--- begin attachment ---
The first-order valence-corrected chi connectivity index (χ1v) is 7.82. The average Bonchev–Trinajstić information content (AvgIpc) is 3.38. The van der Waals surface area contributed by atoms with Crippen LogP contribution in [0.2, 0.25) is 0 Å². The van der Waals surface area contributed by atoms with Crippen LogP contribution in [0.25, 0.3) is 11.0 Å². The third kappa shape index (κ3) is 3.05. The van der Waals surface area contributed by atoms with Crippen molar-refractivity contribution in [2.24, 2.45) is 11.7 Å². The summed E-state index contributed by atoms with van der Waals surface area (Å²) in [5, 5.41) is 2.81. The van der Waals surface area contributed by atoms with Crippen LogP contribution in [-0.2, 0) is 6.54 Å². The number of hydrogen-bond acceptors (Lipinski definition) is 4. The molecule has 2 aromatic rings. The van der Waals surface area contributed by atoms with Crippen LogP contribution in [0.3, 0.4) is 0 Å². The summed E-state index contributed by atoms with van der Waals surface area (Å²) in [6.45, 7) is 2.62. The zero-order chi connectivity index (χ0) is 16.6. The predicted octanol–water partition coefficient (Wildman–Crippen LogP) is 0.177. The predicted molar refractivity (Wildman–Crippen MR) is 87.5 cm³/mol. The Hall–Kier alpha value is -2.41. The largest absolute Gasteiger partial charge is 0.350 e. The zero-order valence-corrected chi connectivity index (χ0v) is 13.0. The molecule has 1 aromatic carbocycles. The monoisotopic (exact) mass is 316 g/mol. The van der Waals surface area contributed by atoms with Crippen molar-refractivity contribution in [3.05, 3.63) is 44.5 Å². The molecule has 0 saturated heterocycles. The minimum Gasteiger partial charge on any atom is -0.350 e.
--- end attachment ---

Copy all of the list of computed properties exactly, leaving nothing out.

The first-order valence-corrected chi connectivity index (χ1v) is 7.82. The average Bonchev–Trinajstić information content (AvgIpc) is 3.38. The van der Waals surface area contributed by atoms with Crippen LogP contribution in [0.2, 0.25) is 0 Å². The van der Waals surface area contributed by atoms with Crippen LogP contribution in [0.25, 0.3) is 11.0 Å². The third kappa shape index (κ3) is 3.05. The van der Waals surface area contributed by atoms with Crippen molar-refractivity contribution in [2.24, 2.45) is 11.7 Å². The summed E-state index contributed by atoms with van der Waals surface area (Å²) in [5, 5.41) is 2.81. The van der Waals surface area contributed by atoms with Crippen LogP contribution in [-0.2, 0) is 6.54 Å². The number of hydrogen-bond acceptors (Lipinski definition) is 4. The molecule has 2 aromatic rings. The van der Waals surface area contributed by atoms with Crippen LogP contribution in [0.3, 0.4) is 0 Å². The summed E-state index contributed by atoms with van der Waals surface area (Å²) in [6.45, 7) is 2.62. The zero-order chi connectivity index (χ0) is 16.6. The predicted octanol–water partition coefficient (Wildman–Crippen LogP) is 0.177. The predicted molar refractivity (Wildman–Crippen MR) is 87.5 cm³/mol. The Hall–Kier alpha value is -2.41. The largest absolute Gasteiger partial charge is 0.350 e. The zero-order valence-corrected chi connectivity index (χ0v) is 13.0. The molecule has 1 aromatic carbocycles. The monoisotopic (exact) mass is 316 g/mol. The van der Waals surface area contributed by atoms with Crippen molar-refractivity contribution in [3.05, 3.63) is 44.5 Å². The molecule has 0 saturated heterocycles. The minimum Gasteiger partial charge on any atom is -0.350 e.